webinar register page

Webinar banner
Stolen Lives: The Perils of False Guilty Pleas | Vies brisées: les risques des faux plaidoyers de culpabilité
In 1992, Maria Shepherd was 21 and pregnant when she chose to plead guilty, despite being innocent, to manslaughter in the death of her three-year-old stepdaughter. Ms. Shepherd will describe the circumstances that led her to make this choice, the devastating impact it had on her and her family's life and her 30-year fight to clear her name.
This will be followed by a discussion between a panel of experienced members of the criminal justice system on topics such as: How often do false guilty pleas occur? What are the known factors that contribute to them? What can judges, Crown attorneys and defence counsel do to prevent them?

This 2-hour webinar is co-sponsored by the Federal/Provincial/Territorial Heads of Prosecutions Sub Committee on the Prevention of Wrongful Convictions and Courthouse Libraries BC.

Participants may claim up to 2 hrs of CPD with LSBC, including 0.5 hours of Ethics credit.

Simultaneous translation in French will be provided.

En 1992, Maria Shepherd avait 21 ans et était enceinte lorsqu'elle a choisi de plaider coupable, malgré son innocence, d'homicide involontaire dans la mort de sa belle-fille de trois ans. Mme Shepherd décrira les circonstances qui l'ont amenée à faire ce choix, l'impact dévastateur qu'il a eu sur sa vie et celle de sa famille et son combat de 30 ans pour laver son nom.

Cette présentation sera suivie d'une discussion entre un panel de membres expérimentés du système de justice pénale sur des sujets tels que : Quelle est la fréquence des faux plaidoyers de culpabilité ? Quels sont les facteurs connus qui y contribuent ? Que peuvent faire les juges, les procureurs de la Couronne et les avocats de la défense pour les prévenir ?

Ce webinaire de deux heures est coparrainé par le Sous-comité des Chefs des poursuites fédéral, provinciaux et territoriaux sur la prévention des condamnations injustifiées et Courthouse Libraries BC.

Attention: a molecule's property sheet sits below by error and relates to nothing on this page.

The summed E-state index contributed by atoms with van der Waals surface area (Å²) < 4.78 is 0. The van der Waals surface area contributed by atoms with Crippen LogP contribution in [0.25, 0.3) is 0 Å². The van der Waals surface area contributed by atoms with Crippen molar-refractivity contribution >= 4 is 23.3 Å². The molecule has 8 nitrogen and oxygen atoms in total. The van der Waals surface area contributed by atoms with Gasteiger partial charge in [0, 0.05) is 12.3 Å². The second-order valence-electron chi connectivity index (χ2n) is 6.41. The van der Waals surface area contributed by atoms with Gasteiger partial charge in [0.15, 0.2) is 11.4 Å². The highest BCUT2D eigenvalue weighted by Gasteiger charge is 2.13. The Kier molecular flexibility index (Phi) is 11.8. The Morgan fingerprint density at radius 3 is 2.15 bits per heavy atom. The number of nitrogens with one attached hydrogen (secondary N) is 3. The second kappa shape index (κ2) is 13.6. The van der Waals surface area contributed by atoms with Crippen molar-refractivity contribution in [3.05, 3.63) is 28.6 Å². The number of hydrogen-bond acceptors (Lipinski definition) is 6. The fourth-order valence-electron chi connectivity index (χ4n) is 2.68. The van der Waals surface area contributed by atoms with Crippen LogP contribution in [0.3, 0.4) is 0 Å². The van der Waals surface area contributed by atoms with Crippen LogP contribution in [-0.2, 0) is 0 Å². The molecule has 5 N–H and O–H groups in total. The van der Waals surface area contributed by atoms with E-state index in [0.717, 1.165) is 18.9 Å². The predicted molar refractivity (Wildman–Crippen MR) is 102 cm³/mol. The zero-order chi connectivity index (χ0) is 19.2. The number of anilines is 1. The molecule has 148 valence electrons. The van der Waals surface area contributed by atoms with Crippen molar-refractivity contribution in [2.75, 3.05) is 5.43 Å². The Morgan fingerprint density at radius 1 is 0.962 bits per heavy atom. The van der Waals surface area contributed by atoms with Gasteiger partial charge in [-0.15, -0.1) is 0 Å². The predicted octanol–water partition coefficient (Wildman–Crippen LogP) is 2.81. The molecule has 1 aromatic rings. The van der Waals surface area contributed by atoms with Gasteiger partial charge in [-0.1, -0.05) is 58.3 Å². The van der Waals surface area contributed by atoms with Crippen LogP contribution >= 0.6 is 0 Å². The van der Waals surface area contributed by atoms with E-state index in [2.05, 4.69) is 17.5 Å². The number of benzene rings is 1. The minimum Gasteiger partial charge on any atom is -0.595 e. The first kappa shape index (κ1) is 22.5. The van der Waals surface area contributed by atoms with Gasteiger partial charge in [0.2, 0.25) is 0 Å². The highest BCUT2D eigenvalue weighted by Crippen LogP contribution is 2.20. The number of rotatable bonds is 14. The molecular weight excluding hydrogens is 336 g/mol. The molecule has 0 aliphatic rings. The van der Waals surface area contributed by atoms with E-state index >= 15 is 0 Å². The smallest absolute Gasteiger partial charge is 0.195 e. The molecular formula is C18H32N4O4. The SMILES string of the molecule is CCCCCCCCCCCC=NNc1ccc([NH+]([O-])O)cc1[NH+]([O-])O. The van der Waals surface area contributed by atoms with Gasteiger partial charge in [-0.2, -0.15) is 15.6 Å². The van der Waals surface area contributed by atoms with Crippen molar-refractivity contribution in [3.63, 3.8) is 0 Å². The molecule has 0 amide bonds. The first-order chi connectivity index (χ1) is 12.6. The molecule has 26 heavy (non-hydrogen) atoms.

Une traduction simultanée sera assurée.

Nov 24, 2021 12:00 PM in Vancouver

Webinar logo
* Required information


Maria Shepherd
Maria Shepherd was 21-years-old, with two young children and pregnant with her third child when she was charged with causing the death of her three-and-a-half-year-old step-daughter, Kasandra, on April 24, 1991. The linchpin of Maria’s case was the flawed evidence of Dr. Charles Smith who was at the time revered as a paediatric forensic pathologist at Toronto’s Hospital for Sick Children. In October 1992, Maria was under extreme pressure and concern that the Children’s Aid Society would take her children if she continued to claim innocence. She desperately wanted to keep her family together and when her lawyer, Tom Wiley consulted with a pathologist who felt Smith’s opinion was valid, Maria felt she had no choice but to plead guilty to manslaughter. In May 2009, the Ontario Court of Appeal allowed Maria to appeal her conviction, but it took another seven years of waiting and hoping before her case was heard and her plea was rendered void.
Professor Kent Roach
@University of Toronto Faculty of Law
Kent Roach is the author of 17 books, a co-editor of 13 collection of essays and the author of over 250 articles. His most recent books are Remedies for Human Rights Violations, published by Cambridge University Press and (with R.J. Sharpe) and The Canadian Charter of Rights and Freedoms 7th ed published by Irwin Law in 2021. He was elected a Fellow of the Royal Society of Canada in 2002; appointed a member of the Order of Canada in 2015 and awarded the Molson Prize for contributions to the social sciences and humanities in 2017. He has represented pro bono Indigenous organizations, civil liberties groups and the David Asper Centre in 12 Supreme Court cases including Gladue, Corbiere, Sauve, Golden, Ipeelee, Latimer, Ward, Khawaja, Downtown Eastside Sex Workers, Conseil Francophone and Ontario v. G. He is a former clerk to the late Justice Bertha Wilson and a Professor of Law at the University of Toronto. He was director of research for the Goudge Commission on Forensic Pathology.